Annie Hall
(Larry Oliver)

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Until Annie Hall, actresses used to be dressed in movies. Diane Keaton changed all that, sporting her own trousers, hat, and waistcoat. The Annie Hall style briefly affected women’s fashion but Annie herself is more than that. Alvy Singer (Woody Allen) might have all the one liners, but Keaton’s Annie, loosely modelled on her own personality is the beating heart of the film. She is vivid and alive, insecure, tentative but ultimately transcendent. When she sings ‘Seems Like Old Times’, the film stops and, we, like the director, are magnetised. Keaton’s Annie sets the stage for actresses to introduce their own voices into roles, to stop being objects of desire and start being persons of wonder. Keaton inspired Allen to do his best work and her performance – and Annie Hall itself – stand the test of time.

Ellen Ripley
(Ren Zelen)

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As a girl raised by a father with a fondness for old sci-fi B-movies, I found Alien a revelation. As a kid, it came as a shock to see a female character, thanks to her mixture of ingenuity, practicality and luck – allowed to finish a movie as the sole survivor. I’d never seen that happen before – just as I’d never seen a face-hugger, a chest-burster or that outstanding Giger visualisation, the Xenomorphic alien (for which he won an Oscar).

It’s impossible now to approach Alien as a first-time viewer and feel anything resembling its original impact. Everyone knows too much about each of the iconic scenes of the movie, whether they like sci-fi or not. What was originally written as a role for a man was given to a woman, and it made an international star of Sigourney Weaver and of the Xenomorph she managed (against all cultural odds) to escape. She became a template for every kick-ass heroine we’ve seen since, and she was the first woman to lead a franchise, how many women still do that today?

Mrs Weasley
(Georgia Sanders)

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Where to start with Molly Weasley? She is the example we sometimes need that stay at home mothers are just as hardcore and bad ass as those in capes. Think about where we’d be without mums like her; strict when she needs to be but utterly devoted to those who rely on her most – and not to mention willing to take on the foundlings with nowhere else to go – and that includes readers/watchers. We have Molly Weasley.

And if that wasn’t enough (and in my opinion it is), she also joins the damn revolution – TWICE – because she knows that good must triumph. Molly Weasley is a mother, lover, fighter, and force for all things good. She’s our protector, and deserves a damn crown.

Miranda Bailey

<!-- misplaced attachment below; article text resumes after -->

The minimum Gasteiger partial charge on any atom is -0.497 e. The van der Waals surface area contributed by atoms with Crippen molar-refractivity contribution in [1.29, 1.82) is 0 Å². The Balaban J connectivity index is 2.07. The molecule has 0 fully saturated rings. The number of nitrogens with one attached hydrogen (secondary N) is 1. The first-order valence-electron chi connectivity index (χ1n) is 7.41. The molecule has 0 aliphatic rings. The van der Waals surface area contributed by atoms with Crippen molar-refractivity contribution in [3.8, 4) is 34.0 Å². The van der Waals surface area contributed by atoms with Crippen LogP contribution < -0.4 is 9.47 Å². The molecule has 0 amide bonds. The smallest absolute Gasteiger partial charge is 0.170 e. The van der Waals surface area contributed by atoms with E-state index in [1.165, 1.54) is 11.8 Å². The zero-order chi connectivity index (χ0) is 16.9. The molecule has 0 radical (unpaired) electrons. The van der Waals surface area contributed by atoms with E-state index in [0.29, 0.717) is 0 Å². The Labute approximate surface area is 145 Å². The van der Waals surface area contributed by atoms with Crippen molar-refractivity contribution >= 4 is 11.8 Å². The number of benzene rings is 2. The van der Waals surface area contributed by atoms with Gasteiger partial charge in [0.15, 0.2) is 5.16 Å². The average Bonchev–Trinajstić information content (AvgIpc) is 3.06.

(Georgia Sanders)

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Dr Miranda Bailey has overcome so much adversity without even batting an eye. Now you’ll have to excuse if I miss anything, I stopped watching Grey’s when the thing happened. Well actually I never watched the episode so in my mind it never did happen and he’s still alive. I digress.

Miranda Bailey. The Nazi. The teacher, confidant, advisor, friend, wife, mother, and life saver. I mean the woman digs around inside people and stops them dying, she’s a genuine bona-fide hero. But on top of that? She’s everything, to everyone. She’s the glue that keeps the other idiots together; she’s strong and incredible and honestly one of the best damn role models around.

Kaywinnet Lee Frye
(Graham Osborne)

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Kaylee may not be the strongest or the bravest of the women in the crew of Serenity, but she is most definitely the heart and soul of the ship. She is the one who keeps Serenity flying and does it all with a great big smile.

Throughout the show’s short run, Kaylee was often working in the grease and grime of the engine room, keeping Serenity aloft. Though she was often caked in dirt, there were still times where she was able to display her feminine side, such as the episode Shindig where she went to a fancy ball and got to wear a dress. Despite the more traditional feminine dress sense she displayed, she still enamoured fans with her shoptalk of various spaceship engines and their shortcomings.

Kaylee is by far one of the best characters in Firefly, she may not kick arse like Zoe or have a lot of contacts in high places like Inara, but she can fix a ship with spit and prayer and keep the rest of the crew’s spirits raised.

After all, like Cap’n Ryenolds said: I don’t believe there’s a power in the ‘verse can stop Kaylee from bein’ cheerful.”

What more could you want?


Happy International Women’s Day!